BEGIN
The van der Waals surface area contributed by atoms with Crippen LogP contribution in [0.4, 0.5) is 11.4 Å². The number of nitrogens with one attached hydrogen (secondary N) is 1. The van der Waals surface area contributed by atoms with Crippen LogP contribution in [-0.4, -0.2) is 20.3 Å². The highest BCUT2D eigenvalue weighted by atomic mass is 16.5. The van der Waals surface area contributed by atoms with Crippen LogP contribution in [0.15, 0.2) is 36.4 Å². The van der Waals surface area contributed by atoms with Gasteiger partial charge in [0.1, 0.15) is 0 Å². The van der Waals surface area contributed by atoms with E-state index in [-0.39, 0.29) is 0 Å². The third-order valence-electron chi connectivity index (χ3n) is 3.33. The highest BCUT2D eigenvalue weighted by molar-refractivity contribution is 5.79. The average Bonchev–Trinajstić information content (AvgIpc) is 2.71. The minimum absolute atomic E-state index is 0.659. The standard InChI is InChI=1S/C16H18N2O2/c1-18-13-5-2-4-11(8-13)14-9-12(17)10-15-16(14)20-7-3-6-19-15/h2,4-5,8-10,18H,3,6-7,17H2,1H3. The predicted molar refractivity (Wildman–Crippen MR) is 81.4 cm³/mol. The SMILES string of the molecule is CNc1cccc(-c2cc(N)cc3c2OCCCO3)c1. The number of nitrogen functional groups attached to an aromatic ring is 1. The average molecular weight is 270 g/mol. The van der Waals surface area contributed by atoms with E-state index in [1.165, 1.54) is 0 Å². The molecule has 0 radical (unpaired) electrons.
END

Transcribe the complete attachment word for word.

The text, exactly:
The van der Waals surface area contributed by atoms with Crippen LogP contribution in [0.4, 0.5) is 11.4 Å². The number of nitrogens with one attached hydrogen (secondary N) is 1. The van der Waals surface area contributed by atoms with Crippen LogP contribution in [-0.4, -0.2) is 20.3 Å². The highest BCUT2D eigenvalue weighted by atomic mass is 16.5. The van der Waals surface area contributed by atoms with Crippen LogP contribution in [0.15, 0.2) is 36.4 Å². The van der Waals surface area contributed by atoms with Gasteiger partial charge in [0.1, 0.15) is 0 Å². The van der Waals surface area contributed by atoms with E-state index in [-0.39, 0.29) is 0 Å². The third-order valence-electron chi connectivity index (χ3n) is 3.33. The highest BCUT2D eigenvalue weighted by molar-refractivity contribution is 5.79. The average Bonchev–Trinajstić information content (AvgIpc) is 2.71. The minimum absolute atomic E-state index is 0.659. The standard InChI is InChI=1S/C16H18N2O2/c1-18-13-5-2-4-11(8-13)14-9-12(17)10-15-16(14)20-7-3-6-19-15/h2,4-5,8-10,18H,3,6-7,17H2,1H3. The predicted molar refractivity (Wildman–Crippen MR) is 81.4 cm³/mol. The SMILES string of the molecule is CNc1cccc(-c2cc(N)cc3c2OCCCO3)c1. The number of nitrogen functional groups attached to an aromatic ring is 1. The average molecular weight is 270 g/mol. The van der Waals surface area contributed by atoms with E-state index in [1.165, 1.54) is 0 Å². The molecule has 0 radical (unpaired) electrons.